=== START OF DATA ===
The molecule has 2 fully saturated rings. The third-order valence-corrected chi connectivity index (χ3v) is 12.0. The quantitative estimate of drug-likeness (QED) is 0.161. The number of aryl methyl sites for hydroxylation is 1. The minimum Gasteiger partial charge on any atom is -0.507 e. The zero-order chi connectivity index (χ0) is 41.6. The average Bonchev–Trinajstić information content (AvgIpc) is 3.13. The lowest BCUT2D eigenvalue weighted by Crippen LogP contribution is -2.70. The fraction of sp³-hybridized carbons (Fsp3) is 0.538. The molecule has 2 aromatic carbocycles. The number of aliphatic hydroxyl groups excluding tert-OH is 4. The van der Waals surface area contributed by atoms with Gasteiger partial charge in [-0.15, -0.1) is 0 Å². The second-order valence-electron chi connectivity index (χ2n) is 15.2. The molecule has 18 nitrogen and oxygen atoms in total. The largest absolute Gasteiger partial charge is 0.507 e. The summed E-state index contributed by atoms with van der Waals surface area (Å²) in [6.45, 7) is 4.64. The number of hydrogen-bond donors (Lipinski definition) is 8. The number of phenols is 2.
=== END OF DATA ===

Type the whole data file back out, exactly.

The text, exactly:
The molecule has 2 fully saturated rings. The third-order valence-corrected chi connectivity index (χ3v) is 12.0. The quantitative estimate of drug-likeness (QED) is 0.161. The number of aryl methyl sites for hydroxylation is 1. The minimum Gasteiger partial charge on any atom is -0.507 e. The zero-order chi connectivity index (χ0) is 41.6. The average Bonchev–Trinajstić information content (AvgIpc) is 3.13. The lowest BCUT2D eigenvalue weighted by Crippen LogP contribution is -2.70. The fraction of sp³-hybridized carbons (Fsp3) is 0.538. The molecule has 2 aromatic carbocycles. The number of aliphatic hydroxyl groups excluding tert-OH is 4. The van der Waals surface area contributed by atoms with Gasteiger partial charge in [-0.15, -0.1) is 0 Å². The second-order valence-electron chi connectivity index (χ2n) is 15.2. The molecule has 18 nitrogen and oxygen atoms in total. The largest absolute Gasteiger partial charge is 0.507 e. The summed E-state index contributed by atoms with van der Waals surface area (Å²) in [6.45, 7) is 4.64. The number of hydrogen-bond donors (Lipinski definition) is 8. The number of phenols is 2.